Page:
Luckily, most municipal tap water fits right in the correct range. It’s a lot easier to remove solids than it is to add solids. However, there are a few ways to do so.

Measuring total dissolved solids in tap water at home for better coffee.
You can measure in a small cup. You can measure in a medium cup. You can even measure in a large cup.

Tap vs Filtered

Municipal tap water, as stated earlier, is usually in the 100-200 TDS range. Either way, for a whole host of reasons unrelated to TDS, you should filter your water with an activated carbon filter. This helps remove a portion of TDS (which you may not want if you’re on the low end) but also helps remove chemicals like chlorine which can really destroy any good flavors in your coffee.

Adding Minerals

There are a few companies that sell mineral combinations specifically designed for coffee (or for beer, or wine). If you are looking to really control your coffee, consider getting a pitcher filter, and adding minerals to that filtered water until you reach your desired TDS level.

I suffer from low TDS. My home water is at 55 TDS. WAY too low in minerals for delicious coffee. I discuss more on this issue toward the bottom of this article.

Other things in your water that will change the flavor of your coffee.

Chlorine (forms Trihalomethanes, including chloroform– boil for 2 minutes)

Chlorine is definitely a good coffee killer. Fortunately, it’s easy to remove, even if you live in Las Vegas and drink swimming pool water. Boiling for two minutes (with the lid off your kettle) removes chlorine.

The chlorine added to municipal water systems reacts with organic compounds (algae and fish doo-doo) to create things called trihalomethanes, which includes chloroform. I don’t know much about the specifics of drinking chloroform, but I do know that a five minute boil removes it. If the extra five minutes is too much in the morning, boil your water the night before. I bet you’ll notice a difference in the quality of your coffee.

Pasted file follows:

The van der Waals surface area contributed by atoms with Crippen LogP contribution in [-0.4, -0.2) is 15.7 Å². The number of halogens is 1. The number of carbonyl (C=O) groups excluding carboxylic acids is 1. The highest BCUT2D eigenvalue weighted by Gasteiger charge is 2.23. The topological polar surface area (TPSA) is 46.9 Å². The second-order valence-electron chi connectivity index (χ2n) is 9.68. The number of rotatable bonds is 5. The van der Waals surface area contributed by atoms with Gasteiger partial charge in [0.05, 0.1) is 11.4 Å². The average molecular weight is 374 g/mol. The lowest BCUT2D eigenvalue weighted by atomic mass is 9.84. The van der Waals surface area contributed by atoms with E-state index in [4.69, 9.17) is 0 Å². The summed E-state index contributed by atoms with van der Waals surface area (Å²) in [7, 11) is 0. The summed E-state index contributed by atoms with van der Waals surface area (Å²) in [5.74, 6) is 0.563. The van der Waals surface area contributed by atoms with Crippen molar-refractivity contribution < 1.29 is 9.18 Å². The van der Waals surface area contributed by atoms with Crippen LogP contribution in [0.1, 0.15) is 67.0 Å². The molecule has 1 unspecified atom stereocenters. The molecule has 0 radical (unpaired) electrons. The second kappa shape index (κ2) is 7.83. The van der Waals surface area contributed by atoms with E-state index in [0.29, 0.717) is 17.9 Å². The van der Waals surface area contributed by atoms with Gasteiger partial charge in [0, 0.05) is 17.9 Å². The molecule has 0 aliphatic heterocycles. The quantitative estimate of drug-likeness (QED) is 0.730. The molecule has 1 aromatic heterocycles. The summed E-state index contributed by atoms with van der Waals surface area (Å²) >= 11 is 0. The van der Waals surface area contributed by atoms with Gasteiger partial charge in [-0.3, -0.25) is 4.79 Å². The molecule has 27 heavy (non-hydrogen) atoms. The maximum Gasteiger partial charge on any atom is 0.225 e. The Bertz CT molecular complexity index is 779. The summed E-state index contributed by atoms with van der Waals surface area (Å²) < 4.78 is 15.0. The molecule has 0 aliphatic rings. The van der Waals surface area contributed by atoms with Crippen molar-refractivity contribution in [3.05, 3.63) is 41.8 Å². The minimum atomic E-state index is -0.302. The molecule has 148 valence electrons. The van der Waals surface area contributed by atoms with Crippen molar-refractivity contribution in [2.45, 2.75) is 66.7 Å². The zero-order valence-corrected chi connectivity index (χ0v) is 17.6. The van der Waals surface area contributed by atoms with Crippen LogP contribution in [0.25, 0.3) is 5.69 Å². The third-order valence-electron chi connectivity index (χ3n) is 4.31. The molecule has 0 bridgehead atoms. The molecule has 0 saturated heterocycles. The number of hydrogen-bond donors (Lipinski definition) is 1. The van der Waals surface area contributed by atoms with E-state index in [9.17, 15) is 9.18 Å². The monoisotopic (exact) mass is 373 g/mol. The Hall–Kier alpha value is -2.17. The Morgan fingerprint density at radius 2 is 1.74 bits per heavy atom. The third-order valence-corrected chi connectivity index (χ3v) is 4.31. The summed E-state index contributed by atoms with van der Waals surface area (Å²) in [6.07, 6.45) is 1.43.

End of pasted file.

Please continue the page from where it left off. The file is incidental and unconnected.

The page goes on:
Flouride: great for teeth, bad for coffee. Activated carbon filters help remove flouride, though boiling does not. It’s difficult to remove all flouride, but a little is better than nothing.

Take a look at your municipal water report

If you look up your city’s municipal water report, you will be able to find concentrations of chemicals like chlorine and lead, and you will be able to see the makeup of minerals in your water. Your municipal water report will have concentrations of calcium, magnesium, potassium, and sodium, as well as many other minerals and chemicals.

While municipal water reports don’t give you overall TDS, I recommend using that average against some of the cities that are known for coffee. Say if Portland or Seattle has high concentrations of calcium, and your city has lower concentrations, you can consider boosting your water with additional calcium.

Every city or county is mandated to release water reports, so a quick Google search should get you there.

Buying a TDS Meter

There are several types of TDS meters, some more accessible, and some that seem to do everything but cost a fortune.

My recommendation for if you’re looking to purchase a TDS meter and only measure your TDS, is to go with the cheapest meter you find on Amazon or similar site. They should be somewhere in the $20 range.

An important note about the $20 TDS meter

These meters are calibrated with table salt. NaCl is strange because its conductivity is non-linear, which means that the TDS reading is not necessarily accurate. The standard measurement tool is based on a 442 calibrated meter which is closer to $200.

What you can do to avoid spending $200 to learn how many minerals are floating around in your water is to get the cheaper TDS reader and multiply the PPM by 1.3. You won’t have an exact reading of your water, but you will be right in the ballpark and you’ll keep $180.

Wrapping it up

A TDS meter can help you identify problems in your cup. It’s certainly not necessary, but if you’re a bit obsessive over the details and are in the mood for constant improvement, consider getting a TDS reader.